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Cyclone Debbie's Destruction

Wednesday, 10 May 2017

Cyclone Debbie's Destruction

This March the Eastern coast of Australia was in preparation mode as an aggressive tropical low formed off the Queensland coast. By late March the low was officially named Cyclone Debbie and the state waited in anticipation for where it would hit first.

It was not long to wait for the Queenslanders as by the 28th of the month Debbie crossed the coast, taking the brunt of her fury out on the area surrounding Airlie Beach.  Severe Tropical Cyclone Debbie was not in a hurry and along with flooding, sadly 12 people lost their lives in Australia due to this whirlwind of fatal weather.

This has been the deadliest cyclone to strike Australia since Cyclone Tracy in 1974.

The damage caused to vessels mainly in Bowen, Airlie Beach, Shute Harbour, Hamilton Island and surrounding areas was varied. Boats were beached and broken, sailors took shelter in marinas and creeks using cyclone moorings. Many people were evacuated as it was too dangerous to stay and the cyclone seemed to last an eternity.

The insurance claims made on boats will be in the millions of Dollars and because of the amount of damage and large number of claims it will take a time to process.  Assessors will be kept busy for months as some boats are proving difficult to access because of where they have ended up, with crocodiles also making it difficult.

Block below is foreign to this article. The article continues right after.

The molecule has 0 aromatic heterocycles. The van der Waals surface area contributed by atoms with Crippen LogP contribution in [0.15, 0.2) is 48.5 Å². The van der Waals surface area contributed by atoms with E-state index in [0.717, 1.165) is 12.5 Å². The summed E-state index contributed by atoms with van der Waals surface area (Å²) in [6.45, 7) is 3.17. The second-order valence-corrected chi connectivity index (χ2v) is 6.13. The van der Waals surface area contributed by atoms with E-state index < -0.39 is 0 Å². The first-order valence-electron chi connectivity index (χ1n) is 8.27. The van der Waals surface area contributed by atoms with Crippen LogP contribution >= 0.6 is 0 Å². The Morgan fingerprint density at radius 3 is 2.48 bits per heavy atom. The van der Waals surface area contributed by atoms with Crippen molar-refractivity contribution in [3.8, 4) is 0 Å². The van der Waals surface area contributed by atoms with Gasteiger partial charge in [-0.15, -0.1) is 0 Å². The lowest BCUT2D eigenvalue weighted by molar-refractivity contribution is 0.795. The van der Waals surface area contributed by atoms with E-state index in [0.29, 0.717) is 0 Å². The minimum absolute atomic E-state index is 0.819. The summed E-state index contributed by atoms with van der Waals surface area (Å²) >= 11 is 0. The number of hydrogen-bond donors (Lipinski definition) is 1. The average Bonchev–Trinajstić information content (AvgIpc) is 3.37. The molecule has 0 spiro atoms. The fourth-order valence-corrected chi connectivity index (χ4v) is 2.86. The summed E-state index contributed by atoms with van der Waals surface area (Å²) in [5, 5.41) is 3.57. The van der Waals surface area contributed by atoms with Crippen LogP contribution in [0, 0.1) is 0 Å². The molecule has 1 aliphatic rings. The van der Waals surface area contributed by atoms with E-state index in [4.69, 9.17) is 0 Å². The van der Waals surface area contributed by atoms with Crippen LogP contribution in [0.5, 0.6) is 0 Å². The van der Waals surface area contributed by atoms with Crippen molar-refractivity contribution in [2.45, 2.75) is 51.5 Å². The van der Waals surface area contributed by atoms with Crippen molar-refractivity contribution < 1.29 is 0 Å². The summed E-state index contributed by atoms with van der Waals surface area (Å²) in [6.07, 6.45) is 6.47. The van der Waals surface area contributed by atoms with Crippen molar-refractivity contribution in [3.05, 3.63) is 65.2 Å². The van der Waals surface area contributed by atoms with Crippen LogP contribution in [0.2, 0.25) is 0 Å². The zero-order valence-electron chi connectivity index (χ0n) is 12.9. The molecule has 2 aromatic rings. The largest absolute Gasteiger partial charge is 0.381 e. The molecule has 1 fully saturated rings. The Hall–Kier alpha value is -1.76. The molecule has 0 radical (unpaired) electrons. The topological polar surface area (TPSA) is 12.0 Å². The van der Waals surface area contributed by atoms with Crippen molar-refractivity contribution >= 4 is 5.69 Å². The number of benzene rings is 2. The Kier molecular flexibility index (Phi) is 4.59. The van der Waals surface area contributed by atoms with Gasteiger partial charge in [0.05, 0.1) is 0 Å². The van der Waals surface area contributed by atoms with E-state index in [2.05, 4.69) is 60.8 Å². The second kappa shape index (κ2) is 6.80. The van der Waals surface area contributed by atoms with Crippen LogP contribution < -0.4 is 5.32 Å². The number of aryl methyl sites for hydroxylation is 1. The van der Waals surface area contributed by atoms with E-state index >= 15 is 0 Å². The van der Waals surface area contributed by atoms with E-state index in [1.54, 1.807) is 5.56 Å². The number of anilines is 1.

How to prepare for a cyclone

There will be many discussions in months to come on the best tactics for going through a cyclone and making sure your boat survives.  Preparation certainly plays a big part in this, so many boats, for whatever reason seemed to be woefully underprepared.  

- Stripping the boat – sails, awnings, Biminis, solar panels
- Dinghies – tying down might not work, off the deck, locked away completely seems to be the best option
- Leaving sails on, caused lots of damage  
- New lines, lots of them, masses of fenders
-Unfortunately, it seems from the amount of write offs, beached and missing boats staying on a swing mooring is not a good or safe option.

Sailors are generous and with the various platforms available for them to use, they are discussing how their boats survived or did not survive Cyclone Debbie.  Sharing their experiences, what they did right, what they would do next time, mistakes they saw around them, we all can learn from their experiences.  As the scouts say BE PREPARED!

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